As mentioned at the beginning, background noises can be perceived as annoying for people who are hard of hearing. Regardless of whether it is double or triple glazed, the most varied of noises come into the house through the windows throughout the day. Heavy curtains can help reduce outside noise. Special soundproof glazing provides additional insulation of around 50 decibels. For comparison: Even an insulation of 10 decibels is perceived as halving the noise. Anyone who opts for Phonak hearing aids can individually adjust the acoustics of the hearing aid and thus reduce background noise.

3. Soundproof floors, ceilings and walls

Soundproof floors, ceilings and walls reduce the noise in the house and prevent echoes from negatively affecting communication. Carpets have excellent cushioning properties. Special acoustic wall and ceiling material has a similar effect. The vibrations caused by devices such as a washing machine can be particularly annoying or annoying for some people who are hard of hearing. Sound-insulating material such as acoustic foam in the form of mats can help here.

High ceilings cause a reverberation of the noises made in the living space. This can make life difficult for people who are hard of hearing. If you build your own house, it is relatively easy to incorporate low ceilings into the design of the house. When looking for a suitable existing property, one should make sure that the house already has low ceilings.

4. Soft lighting and matching colors

Natural, delicate colors make it easier for people to see and process visual information. Muted colors also have the advantage that the eyes can rest, because the eyes of the deaf are particularly stressed. Especially lip reading is exhausting. Soft lighting also helps you to find your way around the living space better. Curtain-type blinds on the windows soften the daylight and ensure that nobody feels blinded. At night, the light from several lights can be used to bathe the house in a soft light. This mimics the lighting conditions that prevail in the apartment during the day.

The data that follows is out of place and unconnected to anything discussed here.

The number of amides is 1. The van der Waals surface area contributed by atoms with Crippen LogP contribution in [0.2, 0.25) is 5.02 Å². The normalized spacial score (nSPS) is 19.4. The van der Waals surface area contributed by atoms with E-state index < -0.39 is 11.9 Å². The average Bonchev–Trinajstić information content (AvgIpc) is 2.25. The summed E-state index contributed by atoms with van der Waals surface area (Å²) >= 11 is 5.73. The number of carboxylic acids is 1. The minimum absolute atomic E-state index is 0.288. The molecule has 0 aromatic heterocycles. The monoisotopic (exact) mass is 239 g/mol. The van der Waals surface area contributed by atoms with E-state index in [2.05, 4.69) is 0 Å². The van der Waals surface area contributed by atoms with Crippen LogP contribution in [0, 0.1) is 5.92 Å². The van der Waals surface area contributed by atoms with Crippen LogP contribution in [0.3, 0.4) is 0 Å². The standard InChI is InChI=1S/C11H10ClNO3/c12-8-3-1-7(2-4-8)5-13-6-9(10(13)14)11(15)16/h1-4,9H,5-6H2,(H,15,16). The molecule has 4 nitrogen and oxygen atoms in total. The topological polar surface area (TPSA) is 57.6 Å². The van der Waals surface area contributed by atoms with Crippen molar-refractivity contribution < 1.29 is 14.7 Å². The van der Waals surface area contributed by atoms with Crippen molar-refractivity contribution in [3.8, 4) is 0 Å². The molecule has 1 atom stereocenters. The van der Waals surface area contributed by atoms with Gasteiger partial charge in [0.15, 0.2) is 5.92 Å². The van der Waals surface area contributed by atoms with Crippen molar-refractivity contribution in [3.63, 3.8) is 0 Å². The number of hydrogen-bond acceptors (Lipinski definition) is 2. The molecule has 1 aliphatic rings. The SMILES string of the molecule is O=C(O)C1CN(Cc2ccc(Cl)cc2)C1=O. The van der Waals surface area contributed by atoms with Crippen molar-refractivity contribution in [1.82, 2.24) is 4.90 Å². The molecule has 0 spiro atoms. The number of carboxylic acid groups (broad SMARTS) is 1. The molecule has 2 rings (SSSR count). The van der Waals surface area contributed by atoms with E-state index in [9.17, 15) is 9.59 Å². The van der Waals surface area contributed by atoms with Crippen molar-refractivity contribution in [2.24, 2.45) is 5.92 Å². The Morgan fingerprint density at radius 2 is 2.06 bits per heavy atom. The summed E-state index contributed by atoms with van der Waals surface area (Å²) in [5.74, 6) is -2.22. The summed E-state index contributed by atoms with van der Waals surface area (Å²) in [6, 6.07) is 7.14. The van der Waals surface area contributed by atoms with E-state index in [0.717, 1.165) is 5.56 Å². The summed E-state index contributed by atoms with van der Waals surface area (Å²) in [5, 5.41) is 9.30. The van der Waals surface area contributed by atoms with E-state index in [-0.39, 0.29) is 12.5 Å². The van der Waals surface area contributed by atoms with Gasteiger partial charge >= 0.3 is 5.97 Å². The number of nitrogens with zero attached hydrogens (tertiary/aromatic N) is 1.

5. Use smart building technology

Technology can be used in many places to improve security in the home. The corresponding products meet a wide variety of needs. Smoke alarms and carbon monoxide detectors can alert homeowners to a problem by flashing brightly and vibrating. The same types of alarms can also be used in smart security devices that help keep homes safe from intruders.

Motion detectors ensure that the property is illuminated and the residents are alerted if someone approaches. Vibrations and flashing lights can help you know when a kitchen appliance is ready. Smart building technology is being integrated into more and more new buildings in order to make the lives of their residents easier. It is also very likely that more devices will come onto the market that support people with impairments in their everyday lives.


Conclusion: Adjustments in the household improve the quality of life

Eliminating noise and distractions as well as improving the lines of sight in the apartment or house are good ways of making communication easier for the deaf and hard of hearing. The above ideas are just a few examples of many that can be implemented depending on your budget or skill. Unfortunately, there is no one-size-fits-all recipe – it is best to talk to the resident directly in order to adapt to his or her wishes and needs.

LG Anne !!!